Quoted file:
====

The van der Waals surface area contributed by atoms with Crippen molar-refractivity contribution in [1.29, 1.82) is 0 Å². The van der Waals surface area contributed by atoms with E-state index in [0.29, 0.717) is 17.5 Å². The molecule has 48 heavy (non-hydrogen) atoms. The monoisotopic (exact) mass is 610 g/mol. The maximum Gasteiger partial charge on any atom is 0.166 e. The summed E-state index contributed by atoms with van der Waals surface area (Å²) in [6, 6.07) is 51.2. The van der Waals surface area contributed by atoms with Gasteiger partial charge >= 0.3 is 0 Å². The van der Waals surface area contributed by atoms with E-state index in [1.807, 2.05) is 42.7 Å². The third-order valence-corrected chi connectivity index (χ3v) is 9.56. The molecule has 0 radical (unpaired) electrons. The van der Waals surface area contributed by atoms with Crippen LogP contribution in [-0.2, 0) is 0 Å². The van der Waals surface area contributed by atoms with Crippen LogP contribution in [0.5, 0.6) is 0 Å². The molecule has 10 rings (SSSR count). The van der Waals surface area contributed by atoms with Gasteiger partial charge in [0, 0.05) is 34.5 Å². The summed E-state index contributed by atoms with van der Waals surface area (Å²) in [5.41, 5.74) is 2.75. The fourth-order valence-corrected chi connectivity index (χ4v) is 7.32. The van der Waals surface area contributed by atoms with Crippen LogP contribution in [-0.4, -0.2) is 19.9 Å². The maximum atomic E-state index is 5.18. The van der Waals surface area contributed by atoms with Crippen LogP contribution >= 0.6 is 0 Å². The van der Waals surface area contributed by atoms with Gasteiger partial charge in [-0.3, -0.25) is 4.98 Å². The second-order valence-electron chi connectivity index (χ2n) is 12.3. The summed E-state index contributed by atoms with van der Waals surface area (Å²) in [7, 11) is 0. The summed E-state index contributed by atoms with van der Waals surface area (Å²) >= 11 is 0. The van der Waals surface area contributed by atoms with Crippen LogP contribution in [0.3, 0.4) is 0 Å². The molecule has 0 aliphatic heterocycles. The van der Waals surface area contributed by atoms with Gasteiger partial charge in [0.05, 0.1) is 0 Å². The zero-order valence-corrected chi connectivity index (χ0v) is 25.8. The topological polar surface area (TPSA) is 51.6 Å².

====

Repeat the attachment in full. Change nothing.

The van der Waals surface area contributed by atoms with Crippen molar-refractivity contribution in [1.29, 1.82) is 0 Å². The van der Waals surface area contributed by atoms with E-state index in [0.29, 0.717) is 17.5 Å². The molecule has 48 heavy (non-hydrogen) atoms. The monoisotopic (exact) mass is 610 g/mol. The maximum Gasteiger partial charge on any atom is 0.166 e. The summed E-state index contributed by atoms with van der Waals surface area (Å²) in [6, 6.07) is 51.2. The van der Waals surface area contributed by atoms with Gasteiger partial charge >= 0.3 is 0 Å². The van der Waals surface area contributed by atoms with E-state index in [1.807, 2.05) is 42.7 Å². The third-order valence-corrected chi connectivity index (χ3v) is 9.56. The molecule has 0 radical (unpaired) electrons. The van der Waals surface area contributed by atoms with Crippen LogP contribution in [-0.2, 0) is 0 Å². The van der Waals surface area contributed by atoms with Crippen LogP contribution in [0.5, 0.6) is 0 Å². The molecule has 10 rings (SSSR count). The van der Waals surface area contributed by atoms with Gasteiger partial charge in [0, 0.05) is 34.5 Å². The summed E-state index contributed by atoms with van der Waals surface area (Å²) in [5.41, 5.74) is 2.75. The fourth-order valence-corrected chi connectivity index (χ4v) is 7.32. The van der Waals surface area contributed by atoms with Crippen LogP contribution in [-0.4, -0.2) is 19.9 Å². The maximum atomic E-state index is 5.18. The van der Waals surface area contributed by atoms with Crippen LogP contribution >= 0.6 is 0 Å². The van der Waals surface area contributed by atoms with Gasteiger partial charge in [-0.3, -0.25) is 4.98 Å². The second-order valence-electron chi connectivity index (χ2n) is 12.3. The summed E-state index contributed by atoms with van der Waals surface area (Å²) in [7, 11) is 0. The summed E-state index contributed by atoms with van der Waals surface area (Å²) >= 11 is 0. The van der Waals surface area contributed by atoms with Crippen LogP contribution in [0.3, 0.4) is 0 Å². The molecule has 0 aliphatic heterocycles. The van der Waals surface area contributed by atoms with Gasteiger partial charge in [0.05, 0.1) is 0 Å². The zero-order valence-corrected chi connectivity index (χ0v) is 25.8. The topological polar surface area (TPSA) is 51.6 Å².